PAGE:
Curated by Alex Urso and Maess Anand 
Starting date 6th of January 2017
Karolina Bielawska (PL), Norbert Delman (PL), Michal Frydrych (PL), Styrmir Örn Guðmundsson (ICE), Maess (PL), Ryts Monet (ITA), Jeremie Paul (FR), Lukasz Ratz (PL),
Lapo Simeoni (ITA), Saku Soukka (FIN), Aleksandra Urban (PL), Yaelle Wisznicki Levi (USA/PL), Alex Urso (ITA), Zuza Ziółkowska-Hercberg (PL).
info / Address  97115, Guadeloupe.

Biennale de La Biche is the smallest contemporary art biennale in the world. For its first edition, Alex Urso and Maess Anand, the project’s founders and curators, have selected fourteen artists from all over the world. Although differing from one another, each participant was asked to conceive an artwork able to coexist with the environment of the location: the enchanting Caribbean island of Ilet de La Biche.

The title chosen for the 2017 edition is In a land of. This sentence, suspended and imprecise, wants to be a suggestion, an incentive to grasp the essence of the island as a geographically isolated place, but above all, a spot distant from all the limits and conventions of the contemporary art system. Moreover, the location is a transitory place, because it is slowly disappearing: due to the rising sea levels, the island is in fact gradually submerging, and in a few decades, it is destined to disappear.

The artist has been, therefore, invited to interpret the concept of a non-place, elaborating a work that can reflect the transience of time and absolute insecurity to which the island is currently subjected. Thus, the artworks themselves are no longer becoming monumental and durable fragments in the time line of art history, but fragile elements that decay, following the limits of the world they belong to.

The fact is, that the art world is full of art biennales, with more than 150 events spread around the world. However, a biennale on a remote, uninhabited island in the Caribbean Sea, a few dozen square meters in area, is an unheard of alternative.

Ilet La Biche resembles an apparition, enchanting by definition – with an extraordinary and colorful marine life – that even in being so far and excluded by the dynamics of the world, it outlines with disarming directness the impact of the dramatic climate changes taking place on the planet. Because similar to Venice, but in a much less of a romantic and spectacular dimension, Ilet La Biche is a place bound to disappear. Gradually submerging under the sea level, the island – priceless pearl of the Antilles – is destined to become a memory of itself.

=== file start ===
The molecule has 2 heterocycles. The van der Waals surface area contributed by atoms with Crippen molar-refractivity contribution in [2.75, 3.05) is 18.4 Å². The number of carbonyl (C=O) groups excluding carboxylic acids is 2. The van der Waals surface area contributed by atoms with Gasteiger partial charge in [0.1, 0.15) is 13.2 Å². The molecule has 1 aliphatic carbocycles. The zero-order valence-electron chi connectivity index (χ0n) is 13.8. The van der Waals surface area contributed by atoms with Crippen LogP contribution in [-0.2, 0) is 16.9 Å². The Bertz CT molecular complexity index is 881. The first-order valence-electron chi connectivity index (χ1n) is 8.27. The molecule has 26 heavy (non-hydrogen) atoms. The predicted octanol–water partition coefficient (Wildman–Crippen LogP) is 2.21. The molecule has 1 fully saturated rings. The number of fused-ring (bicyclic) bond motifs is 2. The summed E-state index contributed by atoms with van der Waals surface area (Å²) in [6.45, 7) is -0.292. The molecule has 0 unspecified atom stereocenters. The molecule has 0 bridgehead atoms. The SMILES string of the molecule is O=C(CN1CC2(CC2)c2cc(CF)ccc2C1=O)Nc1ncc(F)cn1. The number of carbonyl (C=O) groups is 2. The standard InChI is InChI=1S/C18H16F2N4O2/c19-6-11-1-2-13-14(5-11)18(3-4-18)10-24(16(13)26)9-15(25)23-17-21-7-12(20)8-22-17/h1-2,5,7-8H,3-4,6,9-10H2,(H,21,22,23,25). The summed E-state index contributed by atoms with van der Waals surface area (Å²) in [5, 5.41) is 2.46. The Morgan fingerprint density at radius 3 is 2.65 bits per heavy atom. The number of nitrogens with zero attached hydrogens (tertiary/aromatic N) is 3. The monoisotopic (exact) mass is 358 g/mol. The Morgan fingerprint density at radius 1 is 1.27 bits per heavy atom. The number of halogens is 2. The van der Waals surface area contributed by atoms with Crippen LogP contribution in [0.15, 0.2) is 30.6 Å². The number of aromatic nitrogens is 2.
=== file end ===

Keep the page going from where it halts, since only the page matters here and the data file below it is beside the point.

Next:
In this perspective, certainly dramatic but also somehow very evocative, the zero edition of the Biennale de la Biche is conceived as an artistic event that has its very meaning in its own caducity. Each work, installed in the restricted and authentic facilities of the island, is called to integrate itself in the local space, becoming, therefore, part of the dynamics of the site and destined, ultimately, to perish. Inundated with water, by rain, ruined by time, each artwork will have a beginning (at the time of its on-site installation), and an imperceptible ending. Within a few weeks, only a vestige of the works will most likely remain.

Thus, each artist included in the Biennale has been suggested to conceive a small-scale exhibition project, not invasive in any way to the surrounding environment. The aim is to perceive the island as a temporary and vanishing location, which brings into discussion a multiplicity of meanings that this sense entails. Ilet La Biche is a place that is geographically isolated, difficult to reach, visited by few dozen visitors (and a few hundred turtles) throughout the year. But above all, it is a place that evokes unusual dynamics for the contemporary art system, panting from the tightened visual rhythms and from an overproduction of images.

In turn, the Biennale de La Biche becomes a breath, an insertion cut among the bends of the contemporary art scene. The artist, in the same way, becomes an intruder, who gently relates himself to the natural environment, realizing the fragilty of the artistic element and, ultimately, of his own function.